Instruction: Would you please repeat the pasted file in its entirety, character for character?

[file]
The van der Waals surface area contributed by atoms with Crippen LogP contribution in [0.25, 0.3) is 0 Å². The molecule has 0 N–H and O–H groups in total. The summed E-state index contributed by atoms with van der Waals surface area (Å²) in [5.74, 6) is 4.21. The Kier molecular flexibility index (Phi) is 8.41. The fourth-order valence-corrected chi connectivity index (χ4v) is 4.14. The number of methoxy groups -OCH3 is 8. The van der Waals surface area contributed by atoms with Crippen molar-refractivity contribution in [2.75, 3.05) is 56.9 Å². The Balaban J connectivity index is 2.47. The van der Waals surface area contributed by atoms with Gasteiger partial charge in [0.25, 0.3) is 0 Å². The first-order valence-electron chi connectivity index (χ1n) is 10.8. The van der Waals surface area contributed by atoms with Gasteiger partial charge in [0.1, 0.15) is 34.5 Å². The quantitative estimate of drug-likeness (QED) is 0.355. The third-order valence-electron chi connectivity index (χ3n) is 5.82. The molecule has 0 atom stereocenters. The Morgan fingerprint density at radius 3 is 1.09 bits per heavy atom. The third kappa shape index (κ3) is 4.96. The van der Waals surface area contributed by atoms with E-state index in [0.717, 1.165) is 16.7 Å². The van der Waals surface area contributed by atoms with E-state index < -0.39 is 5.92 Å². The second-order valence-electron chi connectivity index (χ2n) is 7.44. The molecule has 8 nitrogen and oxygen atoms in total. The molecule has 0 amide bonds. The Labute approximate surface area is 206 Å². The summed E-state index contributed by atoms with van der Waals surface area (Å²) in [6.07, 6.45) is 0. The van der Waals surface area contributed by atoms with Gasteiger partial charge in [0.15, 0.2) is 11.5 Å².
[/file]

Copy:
The van der Waals surface area contributed by atoms with Crippen LogP contribution in [0.25, 0.3) is 0 Å². The molecule has 0 N–H and O–H groups in total. The summed E-state index contributed by atoms with van der Waals surface area (Å²) in [5.74, 6) is 4.21. The Kier molecular flexibility index (Phi) is 8.41. The fourth-order valence-corrected chi connectivity index (χ4v) is 4.14. The number of methoxy groups -OCH3 is 8. The van der Waals surface area contributed by atoms with Crippen molar-refractivity contribution in [2.75, 3.05) is 56.9 Å². The Balaban J connectivity index is 2.47. The van der Waals surface area contributed by atoms with Gasteiger partial charge in [0.25, 0.3) is 0 Å². The first-order valence-electron chi connectivity index (χ1n) is 10.8. The van der Waals surface area contributed by atoms with Gasteiger partial charge in [0.1, 0.15) is 34.5 Å². The quantitative estimate of drug-likeness (QED) is 0.355. The third-order valence-electron chi connectivity index (χ3n) is 5.82. The molecule has 0 atom stereocenters. The Morgan fingerprint density at radius 3 is 1.09 bits per heavy atom. The third kappa shape index (κ3) is 4.96. The van der Waals surface area contributed by atoms with E-state index in [0.717, 1.165) is 16.7 Å². The van der Waals surface area contributed by atoms with E-state index < -0.39 is 5.92 Å². The second-order valence-electron chi connectivity index (χ2n) is 7.44. The molecule has 8 nitrogen and oxygen atoms in total. The molecule has 0 amide bonds. The Labute approximate surface area is 206 Å². The summed E-state index contributed by atoms with van der Waals surface area (Å²) in [6.07, 6.45) is 0. The van der Waals surface area contributed by atoms with Gasteiger partial charge in [0.15, 0.2) is 11.5 Å².